Imagine being 17 years old. You somehow find yourself in the North Dakota Army National Guard and the idea of promoting as a junior enlisted soldier doesn’t seem remotely possible. Little did you know, in 28 years, you would not only be a group commander in the Wyoming Air National Guard, but you would also become a colonel.
Meet Col. Michelle Mulberry, 153rd Mission Support Group commander.
When Mulberry started her military career, she felt it was for all of the wrong reasons.
She had grown up watching her father serve as a colonel in the National Guard and with pressure from her sister, who happened to be a recruiter, found herself enlisted in the North Dakota Army National Guard as a truck driver.
While family ties to the military introduced Mulberry to the National Guard, is was the education benefits that sealed the deal.
“I joined for the wrong reasons,” she said. “I really just joined so I could go to school and become a paramedic. I never thought I would even make it to E-4.”
Despite Mulberry’s disinterest in the North Dakota Army National Guard, she continued to serve as a truck driver, then as a flight medic before transferring to the Wyoming Army National Guard, where she continued to serve as a flight medic.
“I was not a big fan of the Army Guard, it just wasn’t for me. And then it came time to reenlist and there was a bonus, so I went ahead,” she said. “Seriously, all of the wrong reasons, right?”
Once Mulberry moved to Wyoming, she pursued her education goals while working as a paramedic. Within five years of serving in the Wyoming Army National Guard, Mulberry earned her associate degree in nursing from Laramie County Community College and then transferred to the University of Wyoming to complete her Bachelor of Science, also in nursing.
This is where Mulberry’s military career took a turn. Due to her desire to continue to fly as a medic, she decided to transfer to the Wyoming Air National Guard and commission as a flight nurse.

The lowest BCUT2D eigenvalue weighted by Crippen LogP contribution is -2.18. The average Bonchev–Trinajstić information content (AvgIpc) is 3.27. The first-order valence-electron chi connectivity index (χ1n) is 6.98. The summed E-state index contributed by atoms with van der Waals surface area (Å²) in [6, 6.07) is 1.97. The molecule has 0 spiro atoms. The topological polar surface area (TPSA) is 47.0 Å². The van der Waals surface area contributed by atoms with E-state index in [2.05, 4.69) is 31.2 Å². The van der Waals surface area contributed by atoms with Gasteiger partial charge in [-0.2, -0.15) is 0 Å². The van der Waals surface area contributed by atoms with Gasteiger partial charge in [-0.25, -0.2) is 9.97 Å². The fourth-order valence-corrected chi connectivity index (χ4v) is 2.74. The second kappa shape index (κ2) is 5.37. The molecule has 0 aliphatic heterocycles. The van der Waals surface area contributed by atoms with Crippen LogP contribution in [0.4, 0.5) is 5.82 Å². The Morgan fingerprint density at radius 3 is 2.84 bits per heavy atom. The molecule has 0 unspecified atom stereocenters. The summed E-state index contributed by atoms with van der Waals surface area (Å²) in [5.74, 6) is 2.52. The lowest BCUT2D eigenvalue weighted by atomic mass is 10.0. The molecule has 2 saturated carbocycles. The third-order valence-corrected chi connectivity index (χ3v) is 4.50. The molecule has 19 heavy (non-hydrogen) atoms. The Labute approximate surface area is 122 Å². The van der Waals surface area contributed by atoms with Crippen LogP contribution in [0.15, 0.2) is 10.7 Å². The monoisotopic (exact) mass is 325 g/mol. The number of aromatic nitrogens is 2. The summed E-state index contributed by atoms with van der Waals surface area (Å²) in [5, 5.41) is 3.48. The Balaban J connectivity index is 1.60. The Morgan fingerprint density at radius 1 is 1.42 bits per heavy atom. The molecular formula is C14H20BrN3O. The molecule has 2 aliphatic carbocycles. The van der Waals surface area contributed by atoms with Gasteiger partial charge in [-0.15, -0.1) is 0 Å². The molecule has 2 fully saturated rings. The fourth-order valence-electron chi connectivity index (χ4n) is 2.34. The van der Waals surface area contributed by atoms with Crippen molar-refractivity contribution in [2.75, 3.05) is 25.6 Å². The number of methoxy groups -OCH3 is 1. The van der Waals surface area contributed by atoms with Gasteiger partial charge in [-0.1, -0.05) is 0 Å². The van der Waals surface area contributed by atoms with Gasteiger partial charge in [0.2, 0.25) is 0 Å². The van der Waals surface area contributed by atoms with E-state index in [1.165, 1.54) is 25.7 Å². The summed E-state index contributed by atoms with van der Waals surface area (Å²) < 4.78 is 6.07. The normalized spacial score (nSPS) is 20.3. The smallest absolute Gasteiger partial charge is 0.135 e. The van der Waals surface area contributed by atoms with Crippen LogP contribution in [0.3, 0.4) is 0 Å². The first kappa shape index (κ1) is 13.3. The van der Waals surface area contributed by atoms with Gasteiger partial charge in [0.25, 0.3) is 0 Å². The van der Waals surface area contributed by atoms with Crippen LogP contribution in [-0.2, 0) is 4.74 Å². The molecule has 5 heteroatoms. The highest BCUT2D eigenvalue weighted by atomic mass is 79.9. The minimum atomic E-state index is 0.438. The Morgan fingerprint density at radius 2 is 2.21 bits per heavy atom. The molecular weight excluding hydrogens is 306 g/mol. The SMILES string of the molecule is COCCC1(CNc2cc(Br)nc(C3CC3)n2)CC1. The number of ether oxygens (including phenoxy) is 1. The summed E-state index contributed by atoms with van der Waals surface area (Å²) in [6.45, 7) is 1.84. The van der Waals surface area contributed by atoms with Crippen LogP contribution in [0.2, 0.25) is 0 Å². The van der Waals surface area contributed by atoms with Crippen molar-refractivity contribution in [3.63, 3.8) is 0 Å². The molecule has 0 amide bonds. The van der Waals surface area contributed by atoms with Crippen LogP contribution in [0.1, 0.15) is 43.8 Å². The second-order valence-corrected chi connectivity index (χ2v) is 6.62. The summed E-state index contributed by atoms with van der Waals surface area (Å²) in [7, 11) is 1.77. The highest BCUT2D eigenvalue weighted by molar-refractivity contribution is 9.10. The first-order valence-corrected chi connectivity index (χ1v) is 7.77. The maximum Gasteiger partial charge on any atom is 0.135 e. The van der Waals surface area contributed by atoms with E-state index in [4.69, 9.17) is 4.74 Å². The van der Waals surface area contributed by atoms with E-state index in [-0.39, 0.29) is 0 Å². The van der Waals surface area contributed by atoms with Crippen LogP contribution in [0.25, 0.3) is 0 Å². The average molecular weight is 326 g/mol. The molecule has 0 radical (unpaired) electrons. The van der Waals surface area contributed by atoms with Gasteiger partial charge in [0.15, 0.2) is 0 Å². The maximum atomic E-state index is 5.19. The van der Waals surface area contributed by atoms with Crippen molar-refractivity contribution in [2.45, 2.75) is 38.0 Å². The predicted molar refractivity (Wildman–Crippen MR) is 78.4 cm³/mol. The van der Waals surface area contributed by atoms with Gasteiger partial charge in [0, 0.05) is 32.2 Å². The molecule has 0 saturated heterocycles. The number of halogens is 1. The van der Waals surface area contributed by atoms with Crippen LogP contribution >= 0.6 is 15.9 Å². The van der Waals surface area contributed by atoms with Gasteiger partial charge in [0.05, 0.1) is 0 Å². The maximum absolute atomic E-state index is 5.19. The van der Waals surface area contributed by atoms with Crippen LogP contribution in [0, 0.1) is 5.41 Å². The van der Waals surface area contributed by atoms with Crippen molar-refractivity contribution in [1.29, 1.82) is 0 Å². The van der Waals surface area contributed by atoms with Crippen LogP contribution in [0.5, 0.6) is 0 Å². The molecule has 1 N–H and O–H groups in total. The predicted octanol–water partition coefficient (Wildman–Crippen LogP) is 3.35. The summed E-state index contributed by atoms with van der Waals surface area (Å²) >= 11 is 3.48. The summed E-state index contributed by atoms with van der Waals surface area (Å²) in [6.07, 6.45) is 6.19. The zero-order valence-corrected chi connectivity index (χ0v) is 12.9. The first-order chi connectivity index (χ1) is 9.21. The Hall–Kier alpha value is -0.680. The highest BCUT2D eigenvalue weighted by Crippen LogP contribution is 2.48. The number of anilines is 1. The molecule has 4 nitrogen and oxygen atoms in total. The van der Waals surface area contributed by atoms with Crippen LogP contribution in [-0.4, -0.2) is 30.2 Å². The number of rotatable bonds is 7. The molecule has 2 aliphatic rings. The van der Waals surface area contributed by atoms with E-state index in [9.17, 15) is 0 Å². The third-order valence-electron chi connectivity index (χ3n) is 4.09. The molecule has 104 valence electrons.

“When I came to the [Wyoming] Air National Guard and attended my first drill, I made the comment that my goal was to be the commander of the aeromedical evacuation squadron one day,” Mulberry said.
For the first time in her 10 years in the military, Mulberry had finally set a career goal.
“I absolutely loved the Air Guard,” she said. “It was the perfect job for me. During my time in the Army Guard, I didn’t see that.”
As Mulberry’s career progressed, she accomplished her goal of becoming the commander of the 187th Aeromedical Evacuation Squadron after 13 years with the squadron.
“When that time came, I wasn’t sure I was ready for it,” she said. “But I don’t know if you’re ever ready.”
The career milestones didn’t stop there. After four years in command, Mulberry was selected to lead the 153rd Mission Support Group as a lieutenant colonel.
“Never in my wildest dreams did I imagine becoming the mission support group commander,” she said.
About a year into her command, Mulberry was then selected to promote to colonel.
“Besides the shock and awe, it’s a huge accomplishment for me because it’s not something I ever thought I would achieve in my military career,” she said. “I am honored and humbled that leadership believes in me to take this next step.”
Over the course of her career, Mulberry has learned many lessons, the greatest being to learn from mistakes and failures.
“It’s OK to fail and fall on your face,” she said. “It’s OK to make mistakes. It is about how you pick yourself up from those mistakes. We are all going to fail and make mistakes, you just have to learn from them and move forward.”
Looking back on her career, Mulberry believes the hardest and most rewarding part has been being a commander.
“Being a commander is the most challenging and the most rewarding at the same time,” she said. “The rewarding part is helping airmen grow and meet their own personnel and professional goals. The challenging part is doing just that.”
While Mulberry’s love for the Air National Guard fueled her success, she believes it wouldn’t have been possible without the leaders and mentors along the way, in addition the airmen of the 153rd Airlift Wing.
“I would not be in this position if it were not for the people in this wing that I learn something from each and every day.”